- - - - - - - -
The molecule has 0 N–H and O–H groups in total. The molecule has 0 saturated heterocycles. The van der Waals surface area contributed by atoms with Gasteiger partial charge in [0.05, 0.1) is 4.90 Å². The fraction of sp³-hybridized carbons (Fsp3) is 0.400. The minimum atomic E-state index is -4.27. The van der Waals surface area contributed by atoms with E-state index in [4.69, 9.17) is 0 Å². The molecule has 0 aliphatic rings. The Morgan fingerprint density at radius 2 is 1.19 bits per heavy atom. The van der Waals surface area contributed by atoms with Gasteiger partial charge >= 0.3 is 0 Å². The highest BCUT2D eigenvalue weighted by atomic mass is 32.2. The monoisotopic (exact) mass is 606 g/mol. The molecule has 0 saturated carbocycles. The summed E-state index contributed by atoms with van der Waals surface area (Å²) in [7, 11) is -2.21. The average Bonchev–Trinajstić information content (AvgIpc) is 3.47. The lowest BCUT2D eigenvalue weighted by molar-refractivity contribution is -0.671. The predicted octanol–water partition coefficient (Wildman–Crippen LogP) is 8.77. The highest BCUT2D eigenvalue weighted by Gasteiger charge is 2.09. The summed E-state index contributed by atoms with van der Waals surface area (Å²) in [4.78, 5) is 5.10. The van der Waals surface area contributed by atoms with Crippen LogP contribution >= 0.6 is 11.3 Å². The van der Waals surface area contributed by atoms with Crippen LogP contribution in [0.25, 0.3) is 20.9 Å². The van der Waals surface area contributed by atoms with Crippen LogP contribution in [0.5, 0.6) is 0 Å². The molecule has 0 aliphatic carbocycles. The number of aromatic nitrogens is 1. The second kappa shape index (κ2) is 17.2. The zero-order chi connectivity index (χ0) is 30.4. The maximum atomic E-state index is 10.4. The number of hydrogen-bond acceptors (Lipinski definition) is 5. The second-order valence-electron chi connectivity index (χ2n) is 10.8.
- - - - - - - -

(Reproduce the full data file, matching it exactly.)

The molecule has 0 N–H and O–H groups in total. The molecule has 0 saturated heterocycles. The van der Waals surface area contributed by atoms with Gasteiger partial charge in [0.05, 0.1) is 4.90 Å². The fraction of sp³-hybridized carbons (Fsp3) is 0.400. The minimum atomic E-state index is -4.27. The van der Waals surface area contributed by atoms with E-state index in [4.69, 9.17) is 0 Å². The molecule has 0 aliphatic rings. The Morgan fingerprint density at radius 2 is 1.19 bits per heavy atom. The van der Waals surface area contributed by atoms with Gasteiger partial charge >= 0.3 is 0 Å². The highest BCUT2D eigenvalue weighted by atomic mass is 32.2. The monoisotopic (exact) mass is 606 g/mol. The molecule has 0 saturated carbocycles. The summed E-state index contributed by atoms with van der Waals surface area (Å²) in [7, 11) is -2.21. The average Bonchev–Trinajstić information content (AvgIpc) is 3.47. The lowest BCUT2D eigenvalue weighted by molar-refractivity contribution is -0.671. The predicted octanol–water partition coefficient (Wildman–Crippen LogP) is 8.77. The highest BCUT2D eigenvalue weighted by Gasteiger charge is 2.09. The summed E-state index contributed by atoms with van der Waals surface area (Å²) in [4.78, 5) is 5.10. The van der Waals surface area contributed by atoms with Crippen LogP contribution >= 0.6 is 11.3 Å². The van der Waals surface area contributed by atoms with Crippen LogP contribution in [0.25, 0.3) is 20.9 Å². The van der Waals surface area contributed by atoms with Crippen LogP contribution in [0.5, 0.6) is 0 Å². The molecule has 0 aliphatic carbocycles. The number of aromatic nitrogens is 1. The second kappa shape index (κ2) is 17.2. The zero-order chi connectivity index (χ0) is 30.4. The maximum atomic E-state index is 10.4. The number of hydrogen-bond acceptors (Lipinski definition) is 5. The second-order valence-electron chi connectivity index (χ2n) is 10.8.